Saturday, September 8, 2012


Story Description:
Riverhead | May 1, 2012 | Hardcover |ISBN: 978-1-59448-829-0
Three generations of a family living under one roof reflect the dramatic transformations of an entire society in this memoir of life in 20th century China
When Wenguang Huang was nine years old, his grandmother became obsessed with her own death. Fearing cremation, she extracted from her family the promise to bury her after she died. This was in Xi'an, a city in central China, in the 1970s, when a national ban on all traditional Chinese practices, including burials, was strictly enforced. But Huang's grandmother was persistent, and two years later, his father built her a coffin. He also appointed his older son, Wenguang, as coffin keeper, a distinction that meant, among other things, sleeping next to the coffin at night.
Over the next fifteen years, the whole family was consumed with planning Grandma's burial, a regular source of friction and contention, with the constant risk of being caught by the authorities. Many years after her death, the family's memories of her coffin still loom large. Huang, now living and working in America, has come to realize how much the concern over the coffin has affected his upbringing and shaped the lives of everyone in the family. Lyrical and poignant, funny and heartrending, The Little Red Guard is the powerful tale of an ordinary family finding their way through turbulence and transition. 
My Review: 
From the age of ten, Wenguang was forced to sleep next to his Grandmother’s coffin each night.  His father forbade them from calling it a coffin but instead a “shou mu” which meant something along the lines of “longevity wood.” 
In 1973, Wenguang’s Grandma had turned seventy-two-years of age and she became entirely obsessed with dying and the fact that they would “cremate” her upon her death.  She absolutely did not want to be cremated but instead “buried.”  However, at the time, China wouldn’t allow any of its citizens to be buried in order to preserve the land for more important things.  The only way the Huang family could calm her fears and get poor old Grandma to stop talking non-stop about her death was to build her this coffin and keep it hidden in their home at great risk to themselves, they would be arrested if found with it. 
Wenguang had never given much thought before to his Grandma dying as to him at ten, she had always appeared old, with wrinkles, and brownish age spots on her face so he thought she’d live forever.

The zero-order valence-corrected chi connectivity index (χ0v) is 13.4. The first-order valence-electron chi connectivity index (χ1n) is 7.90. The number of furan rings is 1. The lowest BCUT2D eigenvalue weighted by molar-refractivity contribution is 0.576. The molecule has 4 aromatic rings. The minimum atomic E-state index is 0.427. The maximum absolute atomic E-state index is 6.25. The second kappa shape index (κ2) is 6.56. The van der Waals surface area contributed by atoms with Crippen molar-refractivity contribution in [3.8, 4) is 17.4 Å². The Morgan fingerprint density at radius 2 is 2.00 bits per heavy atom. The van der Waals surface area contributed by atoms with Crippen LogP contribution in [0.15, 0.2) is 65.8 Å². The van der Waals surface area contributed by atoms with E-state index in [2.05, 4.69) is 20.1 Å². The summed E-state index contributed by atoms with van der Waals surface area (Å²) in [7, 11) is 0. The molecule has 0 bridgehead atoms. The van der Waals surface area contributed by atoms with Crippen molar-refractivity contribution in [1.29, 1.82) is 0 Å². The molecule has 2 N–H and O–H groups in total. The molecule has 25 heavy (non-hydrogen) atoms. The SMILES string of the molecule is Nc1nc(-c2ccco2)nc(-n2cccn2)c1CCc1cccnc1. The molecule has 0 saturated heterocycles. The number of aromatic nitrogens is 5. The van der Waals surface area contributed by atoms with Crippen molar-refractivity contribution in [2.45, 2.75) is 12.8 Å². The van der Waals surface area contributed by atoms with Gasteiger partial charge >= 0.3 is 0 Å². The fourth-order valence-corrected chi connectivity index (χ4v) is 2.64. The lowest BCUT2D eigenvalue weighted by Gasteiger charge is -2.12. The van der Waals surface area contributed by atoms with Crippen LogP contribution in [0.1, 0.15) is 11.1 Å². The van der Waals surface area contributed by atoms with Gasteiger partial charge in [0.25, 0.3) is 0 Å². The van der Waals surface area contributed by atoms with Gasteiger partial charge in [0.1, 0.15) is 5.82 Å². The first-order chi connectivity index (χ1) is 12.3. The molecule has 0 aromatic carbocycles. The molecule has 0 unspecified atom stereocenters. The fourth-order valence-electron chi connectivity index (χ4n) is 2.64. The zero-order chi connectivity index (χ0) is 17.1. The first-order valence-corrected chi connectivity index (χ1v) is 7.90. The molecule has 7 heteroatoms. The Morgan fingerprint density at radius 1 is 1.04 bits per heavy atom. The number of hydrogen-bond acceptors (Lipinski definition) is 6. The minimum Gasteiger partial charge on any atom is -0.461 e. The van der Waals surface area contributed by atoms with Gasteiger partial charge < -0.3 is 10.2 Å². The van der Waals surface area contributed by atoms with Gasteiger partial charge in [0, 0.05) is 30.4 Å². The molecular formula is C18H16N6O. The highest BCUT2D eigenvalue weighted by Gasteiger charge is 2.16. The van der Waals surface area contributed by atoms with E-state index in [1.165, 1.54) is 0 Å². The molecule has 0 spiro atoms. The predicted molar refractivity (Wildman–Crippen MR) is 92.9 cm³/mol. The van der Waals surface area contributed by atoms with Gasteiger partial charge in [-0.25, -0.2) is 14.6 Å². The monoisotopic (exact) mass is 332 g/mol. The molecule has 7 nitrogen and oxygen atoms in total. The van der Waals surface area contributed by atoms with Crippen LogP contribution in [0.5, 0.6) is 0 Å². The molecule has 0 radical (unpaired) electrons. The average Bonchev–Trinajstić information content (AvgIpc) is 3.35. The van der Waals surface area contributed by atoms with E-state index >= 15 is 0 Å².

The family was concerned that maybe Grandma was ill when she so suddenly began talking about herself dying.  Wenguang’s father asked her if she was sick but she said “no” but that: “when a person reaches the ages of 73 or 84, the King of Hell is most likely to make his call.”  Since she only had one year to reach that first threshold she wanted to be ready, and asked Wenguang’s father to start planning her funeral.  She wanted to be “buried” in her native village in Henan Province next to her husband.  The family thought that Grandma’s new obsession with death was just a phase and that she would soon “snap out of it.”  How wrong they were when Grandma continued to sleep less and less and peppered every single conversation with her growing obsession.  She regaled her grandchildren of stories about how the people of her native village viewed death, especially burials. 
Grandma’s husband had died in the 1920’s after succumbing to tuberculosis along the Northern Bank of the Yellow River.  He was one of the first to succumb to the sickness.  She said it was a “bloody death.”  Grandma was adamant that as filial son, Wenguang’s father would not disappoint her.  She said she was positive that they had kept a place for her.  She made it quite clear to her son that she would be buried in her native village with a traditional funeral, and she would: “NOT be denied her final request.” 
Over the next fifteen years, the entire family is consumed with planning and talking about Grandma’s burial much to the detriment of Wenguang.  It wasn’t until he was older that he realized just what affect this all really had on him. 
The story was well-written, interesting, funny, interspersed with the political state of China at the time.  A story and history lesson all-in-one.  Excellent read

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